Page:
It was Formula One against IndyCar as two of motorsport’s events of the year took place on the same day – and for the neutral spectator there can only have been one winner, writes GARY LEMKE.
On the streets of Monte Carlo, we saw the red Ferraris of Sebastien Vettel and Kimi Raikkonen pick up the jewel in the F1 crown, the Monaco Grand Prix. It was one of those rare occasions when the man who claimed pole position in qualifying – in this instance Raikonnen – didn’t go on to to take the chequered flag.
Yet his place on the podium was orchestrated by the Ferrari team itself, bringing the Finn in to the pits for his tyre change on lap 34 of 78. This meant that Vettel, his teammate, was in the lead with his pit stop still to come. That happened six laps later and the stop itself was quicker – 3.1 seconds – and the German exited ahead of Raikonnen. Race over, because this is the one grand prix where passing is notoriously difficult.
The big incident of the race came on lap 60 when Jenson Button – returning to the grid for the day, because McLaren’s Fernando Alonso was taking an opportunity to race in the Indy 500 – tipped Pascal Wehrlein’s Sauber over and into a sidewall. Happily, the driver was unscathed.
So, Vettel won to give Ferrari its first win in the Principality in 16 years and extend his Drivers’ Championship lead, after Lewis Hamilton had been caught way down the grid in qualifying and, Monaco being Monaco, he was unable to weave his way through the traffic, eventually finishing seventh.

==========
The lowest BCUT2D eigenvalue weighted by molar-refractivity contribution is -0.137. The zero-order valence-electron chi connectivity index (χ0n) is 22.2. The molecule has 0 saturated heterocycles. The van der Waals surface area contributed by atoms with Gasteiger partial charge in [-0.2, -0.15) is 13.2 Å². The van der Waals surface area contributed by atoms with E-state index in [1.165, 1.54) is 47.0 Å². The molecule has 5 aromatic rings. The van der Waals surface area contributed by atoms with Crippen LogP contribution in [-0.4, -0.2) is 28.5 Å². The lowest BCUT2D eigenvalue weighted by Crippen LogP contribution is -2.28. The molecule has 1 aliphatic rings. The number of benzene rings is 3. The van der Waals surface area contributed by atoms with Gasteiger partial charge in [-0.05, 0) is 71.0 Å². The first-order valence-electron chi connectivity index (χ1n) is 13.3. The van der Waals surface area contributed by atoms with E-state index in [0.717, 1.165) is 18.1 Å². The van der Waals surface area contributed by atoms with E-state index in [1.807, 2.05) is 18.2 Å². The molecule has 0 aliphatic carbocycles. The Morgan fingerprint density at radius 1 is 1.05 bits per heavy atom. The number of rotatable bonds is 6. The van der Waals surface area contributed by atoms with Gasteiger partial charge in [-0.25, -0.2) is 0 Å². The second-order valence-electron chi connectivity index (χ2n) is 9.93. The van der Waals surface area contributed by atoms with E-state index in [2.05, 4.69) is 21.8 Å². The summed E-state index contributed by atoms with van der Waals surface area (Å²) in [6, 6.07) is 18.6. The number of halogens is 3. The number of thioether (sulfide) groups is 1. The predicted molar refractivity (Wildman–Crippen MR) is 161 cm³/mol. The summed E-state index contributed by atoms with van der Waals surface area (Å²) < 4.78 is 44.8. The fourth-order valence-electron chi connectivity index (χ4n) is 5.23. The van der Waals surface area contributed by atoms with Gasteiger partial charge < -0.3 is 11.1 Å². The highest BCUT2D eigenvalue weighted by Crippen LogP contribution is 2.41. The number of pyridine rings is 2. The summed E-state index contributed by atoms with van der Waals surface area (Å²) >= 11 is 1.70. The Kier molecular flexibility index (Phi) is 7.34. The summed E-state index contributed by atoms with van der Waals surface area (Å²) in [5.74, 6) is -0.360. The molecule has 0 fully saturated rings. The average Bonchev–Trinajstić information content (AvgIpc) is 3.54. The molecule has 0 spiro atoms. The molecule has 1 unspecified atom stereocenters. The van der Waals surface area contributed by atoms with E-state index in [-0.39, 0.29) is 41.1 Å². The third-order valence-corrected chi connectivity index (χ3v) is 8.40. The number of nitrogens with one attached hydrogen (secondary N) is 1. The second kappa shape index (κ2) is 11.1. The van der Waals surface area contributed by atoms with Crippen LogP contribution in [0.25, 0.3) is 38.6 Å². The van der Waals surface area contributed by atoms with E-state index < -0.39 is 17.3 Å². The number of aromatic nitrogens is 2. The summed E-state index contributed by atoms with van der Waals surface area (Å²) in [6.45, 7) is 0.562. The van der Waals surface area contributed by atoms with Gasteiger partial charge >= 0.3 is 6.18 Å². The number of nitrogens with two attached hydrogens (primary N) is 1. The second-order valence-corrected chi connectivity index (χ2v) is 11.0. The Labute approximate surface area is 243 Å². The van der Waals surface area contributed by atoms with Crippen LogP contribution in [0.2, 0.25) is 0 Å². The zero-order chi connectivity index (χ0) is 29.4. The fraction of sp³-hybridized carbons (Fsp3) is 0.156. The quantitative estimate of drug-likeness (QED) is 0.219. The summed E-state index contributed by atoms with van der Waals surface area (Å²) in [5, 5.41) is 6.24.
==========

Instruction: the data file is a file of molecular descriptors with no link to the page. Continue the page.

However, the big motorsport action came later at the Indy 500, where the four most famous words in the sport are uttered: ‘Drivers, start your engines!’ It’s a cry that sends the 300,000 spectators into a frenzy. It used to be, ‘Gentlemen, start your engines!’ but now there are female racers on the grid, so happily that’s changed with the times as well.
There is much fanfare and ceremony before the race, which is a 500-miler (800km) race on a 2.5-mile oval circuit, therefore 200 laps, with open-top cars being projected around the oval at speeds of 360km/h. A flypast, the national anthem, prayers, speeches, brass bands, an outsize American flag being driven around the tarmac, sets the scene for what’s to follow.
And, if you thought that watching these cars track one another for 200 laps is boring, then you haven’t watched the Indy 500 before, or have no appreciation for the skill levels and fitness of these drivers. Obviously, the same applies to F1, but with IndyCar – normally contested on street circuits – the drivers literally take their own lives into their hands.
Since 1911, 57 drivers and team members have died in this race. And the heart-stopping moment came in the 2017 instalment when the man who had won pole position, Scott Dixon, was sent into the sky when his car was hit by Jay Howard’s, who was sliding down across the banked track after hitting the wall himself. Dixon’s wife later said, ‘I didn’t think he was coming home,’ after his car had been completely destroyed in the crash that happened at 286km/h. But Dixon miraculously got out and walked away, later complaining of a sore ankle and being ‘bumped up’.
Alonso, a former F1 champion, held the lead on a number of occasions and looked a possible winner until his Honda engine blew up in the latter stages. The race was won by another ex-F1 driver, Takuma Sato, while Max Chiltern, unable to make an impression in F1, finished fourth.
It was a day that saw 15 different leaders of the race, 35 changes of the lead and 853 overtaking manouvres, in front of 300,000 fans. The results also showed that while F1 drivers may be better than those in IndyCar, when it comes to motorsport excitement, there is no contest.
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